Providing plans for school safety

YOUNGSTOWN — Beeghly College of Education at Youngstown State University recently hosted a workshop to provide teachers and school administrators with strategies and skills for safe classrooms and buildings.

The professional development event “Safer Schools Strategies for Teachers and Skills for Students” included lectures and panel discussions.

Topics included school safety trauma and calmer classrooms.

Megan Harris, community support and trauma supervisor at Alta Behavioral Healthcare, said teachers can focus on what students have done that is good.

“Have the students credited for what they did right. Get your classrooms thinking about positives about each other,” she said.

Harris said health care professionals are often asked to provide input and suggestions for teachers on how to best arrange classrooms for the most effective work environment and a room where children feel safe. She said classrooms should not be congested, especially around pencil sharpeners and lockers.

“Watch for bullying and put an end to it and encourage being nice to each other,” Harris said.

Harris said often children bring a lot of issues with them to school.

“There are many children who are already torn down when they come to school. It is important to build them up. Teachers and administrators can make being respectful to others important. Establish a safe classroom where we do not bully one another,” Harris said.

Jamie Miller, clinical director at Alta Behavioral Healthcare, said his daughter’s classroom has a bucket where children write down what they like about another student.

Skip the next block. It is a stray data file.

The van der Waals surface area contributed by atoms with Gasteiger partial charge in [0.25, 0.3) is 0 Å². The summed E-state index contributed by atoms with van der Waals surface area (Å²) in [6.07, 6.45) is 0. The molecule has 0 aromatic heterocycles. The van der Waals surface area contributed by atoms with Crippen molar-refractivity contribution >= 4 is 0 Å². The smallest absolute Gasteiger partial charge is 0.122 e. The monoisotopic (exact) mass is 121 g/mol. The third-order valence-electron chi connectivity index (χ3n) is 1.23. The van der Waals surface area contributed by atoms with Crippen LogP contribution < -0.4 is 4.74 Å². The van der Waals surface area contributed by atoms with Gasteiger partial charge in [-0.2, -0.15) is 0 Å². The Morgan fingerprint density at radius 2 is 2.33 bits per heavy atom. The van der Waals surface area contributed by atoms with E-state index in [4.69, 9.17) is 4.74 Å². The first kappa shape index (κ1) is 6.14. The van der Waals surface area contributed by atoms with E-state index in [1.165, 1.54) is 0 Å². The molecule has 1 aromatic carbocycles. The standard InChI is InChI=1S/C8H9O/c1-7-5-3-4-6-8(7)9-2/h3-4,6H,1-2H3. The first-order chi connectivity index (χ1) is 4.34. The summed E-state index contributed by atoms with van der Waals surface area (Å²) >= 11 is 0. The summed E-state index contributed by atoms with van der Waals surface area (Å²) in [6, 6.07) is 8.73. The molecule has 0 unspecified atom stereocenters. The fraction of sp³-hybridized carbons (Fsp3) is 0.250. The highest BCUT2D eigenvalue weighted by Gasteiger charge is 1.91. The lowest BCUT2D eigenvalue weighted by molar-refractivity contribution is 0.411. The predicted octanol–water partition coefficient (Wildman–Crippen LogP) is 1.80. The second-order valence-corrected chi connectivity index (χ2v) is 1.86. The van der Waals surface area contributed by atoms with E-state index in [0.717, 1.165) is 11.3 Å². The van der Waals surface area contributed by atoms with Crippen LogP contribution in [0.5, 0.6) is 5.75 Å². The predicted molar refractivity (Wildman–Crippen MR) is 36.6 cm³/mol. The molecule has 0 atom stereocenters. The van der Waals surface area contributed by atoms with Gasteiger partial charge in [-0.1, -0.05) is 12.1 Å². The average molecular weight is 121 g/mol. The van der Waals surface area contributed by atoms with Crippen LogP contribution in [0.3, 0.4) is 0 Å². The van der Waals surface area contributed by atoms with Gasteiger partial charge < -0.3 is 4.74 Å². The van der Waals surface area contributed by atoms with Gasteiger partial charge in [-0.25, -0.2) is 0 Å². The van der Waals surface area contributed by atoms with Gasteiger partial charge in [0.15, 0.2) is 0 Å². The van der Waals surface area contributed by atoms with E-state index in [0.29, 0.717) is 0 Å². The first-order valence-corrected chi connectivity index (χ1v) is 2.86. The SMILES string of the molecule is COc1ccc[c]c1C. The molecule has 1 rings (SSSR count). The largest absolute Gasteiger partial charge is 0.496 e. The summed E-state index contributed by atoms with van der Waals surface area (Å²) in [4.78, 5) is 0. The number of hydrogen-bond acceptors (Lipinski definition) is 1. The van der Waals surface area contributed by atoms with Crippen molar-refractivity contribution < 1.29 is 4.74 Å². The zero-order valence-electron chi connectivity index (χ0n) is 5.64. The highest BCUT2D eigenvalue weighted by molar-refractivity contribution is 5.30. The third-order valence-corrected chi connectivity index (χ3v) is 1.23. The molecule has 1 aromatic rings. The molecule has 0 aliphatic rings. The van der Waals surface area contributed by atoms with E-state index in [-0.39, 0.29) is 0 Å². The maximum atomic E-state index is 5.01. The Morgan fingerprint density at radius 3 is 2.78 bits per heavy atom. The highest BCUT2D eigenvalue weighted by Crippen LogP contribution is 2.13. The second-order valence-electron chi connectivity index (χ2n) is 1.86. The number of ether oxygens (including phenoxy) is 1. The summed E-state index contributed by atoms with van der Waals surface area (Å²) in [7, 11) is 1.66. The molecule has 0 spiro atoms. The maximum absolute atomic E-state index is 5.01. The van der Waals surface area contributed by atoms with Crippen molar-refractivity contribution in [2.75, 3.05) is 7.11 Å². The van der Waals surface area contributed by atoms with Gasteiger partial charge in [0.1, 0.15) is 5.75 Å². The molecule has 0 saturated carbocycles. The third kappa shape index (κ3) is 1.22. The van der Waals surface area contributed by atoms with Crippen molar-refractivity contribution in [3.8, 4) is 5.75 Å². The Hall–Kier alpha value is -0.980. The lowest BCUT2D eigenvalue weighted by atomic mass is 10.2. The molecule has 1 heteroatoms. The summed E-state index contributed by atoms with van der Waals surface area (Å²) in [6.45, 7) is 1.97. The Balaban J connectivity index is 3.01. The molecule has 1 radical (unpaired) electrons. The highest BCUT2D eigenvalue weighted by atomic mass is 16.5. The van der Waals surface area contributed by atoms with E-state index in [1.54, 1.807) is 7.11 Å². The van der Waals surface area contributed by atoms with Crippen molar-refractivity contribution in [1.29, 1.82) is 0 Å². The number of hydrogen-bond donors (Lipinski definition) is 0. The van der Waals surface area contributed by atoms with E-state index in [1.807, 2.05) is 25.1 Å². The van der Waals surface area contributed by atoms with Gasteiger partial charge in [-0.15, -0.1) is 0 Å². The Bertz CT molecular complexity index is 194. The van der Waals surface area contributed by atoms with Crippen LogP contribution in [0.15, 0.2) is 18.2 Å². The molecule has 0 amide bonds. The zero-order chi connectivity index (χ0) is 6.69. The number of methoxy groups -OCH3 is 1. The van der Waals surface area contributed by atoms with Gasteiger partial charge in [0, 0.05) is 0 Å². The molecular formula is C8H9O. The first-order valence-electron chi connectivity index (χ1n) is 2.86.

He said schools can help remove adversity and allow for positive relationships among students in classroom-based activities.

“I would ask her whose bucket did you fill up and who filled up your bucket and what did they say about you and what did you say about them,” Miller said.

Mary Lou DiPillo, associate dean of Beeghly College of Education, said many students are challenged by adverse childhood experiences and environmental factors.

DiPillo said the program helped teachers and administrators understand what they can do to make the schools better for these and other children. Panel speakers included principals, ALICE trainers and clinical service directors at juvenile courts.

She said one panelist brought a student who shared his experiences in schools.

“What is the one thing we can take away to help students the most when they are dealing with trauma in their life? The whole panel stressed the importance of building rapport with students,” DiPillo said.

Hubbard schools director of pupil services Mary Mathews-Bebech said the day’s event provided her with many new insights and ways to address students who face so many issues.